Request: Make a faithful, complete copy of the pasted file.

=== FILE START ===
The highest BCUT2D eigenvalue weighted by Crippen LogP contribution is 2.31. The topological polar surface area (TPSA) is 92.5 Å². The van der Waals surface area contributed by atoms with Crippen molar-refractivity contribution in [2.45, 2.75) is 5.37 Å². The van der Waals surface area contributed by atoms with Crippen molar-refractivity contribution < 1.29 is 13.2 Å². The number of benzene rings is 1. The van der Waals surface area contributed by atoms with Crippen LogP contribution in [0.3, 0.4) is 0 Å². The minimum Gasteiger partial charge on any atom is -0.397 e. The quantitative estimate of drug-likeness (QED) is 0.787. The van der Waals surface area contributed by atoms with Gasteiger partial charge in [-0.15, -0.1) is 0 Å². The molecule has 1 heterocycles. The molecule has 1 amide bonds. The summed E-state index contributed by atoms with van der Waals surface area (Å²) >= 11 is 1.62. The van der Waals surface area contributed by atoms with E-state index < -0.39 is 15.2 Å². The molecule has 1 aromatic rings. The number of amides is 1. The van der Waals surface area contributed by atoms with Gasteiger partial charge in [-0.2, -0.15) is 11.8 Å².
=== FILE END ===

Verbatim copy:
The highest BCUT2D eigenvalue weighted by Crippen LogP contribution is 2.31. The topological polar surface area (TPSA) is 92.5 Å². The van der Waals surface area contributed by atoms with Crippen molar-refractivity contribution in [2.45, 2.75) is 5.37 Å². The van der Waals surface area contributed by atoms with Crippen molar-refractivity contribution < 1.29 is 13.2 Å². The number of benzene rings is 1. The van der Waals surface area contributed by atoms with Crippen LogP contribution in [0.3, 0.4) is 0 Å². The minimum Gasteiger partial charge on any atom is -0.397 e. The quantitative estimate of drug-likeness (QED) is 0.787. The van der Waals surface area contributed by atoms with Gasteiger partial charge in [-0.15, -0.1) is 0 Å². The molecule has 1 heterocycles. The molecule has 1 amide bonds. The summed E-state index contributed by atoms with van der Waals surface area (Å²) >= 11 is 1.62. The van der Waals surface area contributed by atoms with E-state index < -0.39 is 15.2 Å². The molecule has 1 aromatic rings. The number of amides is 1. The van der Waals surface area contributed by atoms with Gasteiger partial charge in [-0.2, -0.15) is 11.8 Å².